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Opinion Veterans exposed to hazardous burn pits may finally get the help they deserve

U.S. Marine Corps Lance Cpl. Richard Carmichael disposes of trash at the burn pit of Forward Operating Base in Zeebrudge, Helmand province, Afghanistan, on March 6, 2013. (Anthony L. Ortiz/AFP/Getty Images)

When they left their homes to serve in Iraq and Afghanistan, they were perfectly healthy young people. Now, they are struggling with debilitating and sometimes life-threatening lung diseases.

That’s the reality for thousands of U.S. servicemen and women who were exposed to hazardous pollutants from burn pits the military used to dispose of its waste in the post-9/11 wars. As is often the case with veterans’ issues, their plight has long been dismissed or ignored. From 2007 to 2020, the Department of Veterans Affairs denied almost 80 percent of all disability claims related to burn pit exposures, pointing to the scant and inconclusive evidence on whether burn pits are to blame for these illnesses.

But change might be on the horizon, thanks to a bipartisan effort to rectify burn pit injuries and recognize that those who served our country should not have to bear the burden of proving they deserve health care.

This month, the House passed a sweeping, bipartisan bill that would expand health-care eligibility for veterans exposed to burn pits during their service. The bill, supported by all Democrats and 34 Republicans, would guarantee that veterans with 23 health conditions — such as cancer, chronic bronchiolitis and emphysema — no longer have to prove that their illnesses were the result of their military service to gain access to benefits. The bill would be a significant investment in the health of veterans, amounting to more than $300 billion over a decade.

The House bill still has a difficult road to becoming law. Critics say it costs too much and fear that it could put stress on the already strained Veterans Health Administration. But even those critics still generally support action on the issue. Some point to the much narrower bill the Senate unanimously passed last month that would increase availability of toxic exposure screening and double the amount of time that veterans can receive VA health care after discharge, from five to 10 years.

Reconciling those two approaches will be difficult, but the momentum to address the problem is encouraging. President Biden, who has said he believes burn pits might have contributed to the death of his son Beau of cancer, traveled last week promoting the issue. Even if legislation fails to reach Mr. Biden’s desk, his administration has signaled that it will seek to expand eligibility for benefits to burn pit victims in the next year. Though legislation would be better, the prospect of administration action is good news for veterans, who have long struggled to draw attention to their health-care needs.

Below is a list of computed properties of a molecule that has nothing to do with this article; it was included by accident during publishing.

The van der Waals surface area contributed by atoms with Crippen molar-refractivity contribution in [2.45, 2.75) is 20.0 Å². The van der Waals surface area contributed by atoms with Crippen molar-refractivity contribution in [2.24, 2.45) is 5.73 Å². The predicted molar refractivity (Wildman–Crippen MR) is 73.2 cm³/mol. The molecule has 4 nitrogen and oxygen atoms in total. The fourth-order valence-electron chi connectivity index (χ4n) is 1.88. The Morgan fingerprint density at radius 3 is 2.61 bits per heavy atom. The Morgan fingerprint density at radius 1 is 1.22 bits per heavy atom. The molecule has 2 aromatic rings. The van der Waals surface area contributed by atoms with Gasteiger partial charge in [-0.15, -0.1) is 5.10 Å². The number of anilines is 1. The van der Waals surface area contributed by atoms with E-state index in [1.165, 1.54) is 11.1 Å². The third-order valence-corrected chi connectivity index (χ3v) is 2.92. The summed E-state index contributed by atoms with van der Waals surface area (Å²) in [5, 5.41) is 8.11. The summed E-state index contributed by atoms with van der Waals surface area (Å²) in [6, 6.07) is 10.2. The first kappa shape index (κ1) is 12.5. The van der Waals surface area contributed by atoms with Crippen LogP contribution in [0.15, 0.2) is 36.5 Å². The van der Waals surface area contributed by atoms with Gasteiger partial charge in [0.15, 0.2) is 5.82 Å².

Activists often compare burn pits to Agent Orange, the herbicide the military used to clear jungles in the Vietnam War. The chemical sickened thousands of veterans, but it took the government years to recognize its effect. The government would do well to avoid another such disgraceful episode. As the United States grapples with the legacy of its war in Afghanistan, it should not avoid facing the immense toll that such conflicts have had on our troops.

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Editorials represent the views of The Washington Post as an institution, as determined through debate among members of the Editorial Board, based in the Opinions section and separate from the newsroom.

Members of the Editorial Board and areas of focus: Deputy Editorial Page Editor Karen Tumulty; Deputy Editorial Page Editor Ruth Marcus; Associate Editorial Page Editor Jo-Ann Armao (education, D.C. affairs); Jonathan Capehart (national politics); Lee Hockstader (immigration; issues affecting Virginia and Maryland); David E. Hoffman (global public health); Charles Lane (foreign affairs, national security, international economics); Heather Long (economics); Molly Roberts (technology and society); and Stephen Stromberg (elections, the White House, Congress, legal affairs, energy, the environment, health care).

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